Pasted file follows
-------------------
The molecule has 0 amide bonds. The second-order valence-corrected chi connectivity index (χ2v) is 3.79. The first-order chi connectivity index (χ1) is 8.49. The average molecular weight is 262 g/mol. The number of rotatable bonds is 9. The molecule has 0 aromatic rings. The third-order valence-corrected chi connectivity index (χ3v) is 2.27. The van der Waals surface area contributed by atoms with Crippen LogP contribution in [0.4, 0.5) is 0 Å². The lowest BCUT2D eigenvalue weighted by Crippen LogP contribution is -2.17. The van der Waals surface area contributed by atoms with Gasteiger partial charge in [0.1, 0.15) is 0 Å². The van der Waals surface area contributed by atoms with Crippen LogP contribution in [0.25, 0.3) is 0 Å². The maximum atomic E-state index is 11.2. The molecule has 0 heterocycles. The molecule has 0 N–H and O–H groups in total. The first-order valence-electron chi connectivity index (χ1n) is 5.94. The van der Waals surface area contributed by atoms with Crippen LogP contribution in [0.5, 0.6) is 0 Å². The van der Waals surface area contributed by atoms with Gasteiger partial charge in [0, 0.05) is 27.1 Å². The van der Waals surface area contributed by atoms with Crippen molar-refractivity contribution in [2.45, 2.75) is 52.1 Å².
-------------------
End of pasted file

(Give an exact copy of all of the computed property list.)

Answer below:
The molecule has 0 amide bonds. The second-order valence-corrected chi connectivity index (χ2v) is 3.79. The first-order chi connectivity index (χ1) is 8.49. The average molecular weight is 262 g/mol. The number of rotatable bonds is 9. The molecule has 0 aromatic rings. The third-order valence-corrected chi connectivity index (χ3v) is 2.27. The van der Waals surface area contributed by atoms with Crippen LogP contribution in [0.4, 0.5) is 0 Å². The lowest BCUT2D eigenvalue weighted by Crippen LogP contribution is -2.17. The van der Waals surface area contributed by atoms with Gasteiger partial charge in [0.1, 0.15) is 0 Å². The van der Waals surface area contributed by atoms with Crippen LogP contribution in [0.25, 0.3) is 0 Å². The maximum atomic E-state index is 11.2. The molecule has 0 heterocycles. The molecule has 0 N–H and O–H groups in total. The first-order valence-electron chi connectivity index (χ1n) is 5.94. The van der Waals surface area contributed by atoms with Crippen LogP contribution in [0.5, 0.6) is 0 Å². The van der Waals surface area contributed by atoms with Gasteiger partial charge in [0, 0.05) is 27.1 Å². The van der Waals surface area contributed by atoms with Crippen molar-refractivity contribution in [2.45, 2.75) is 52.1 Å².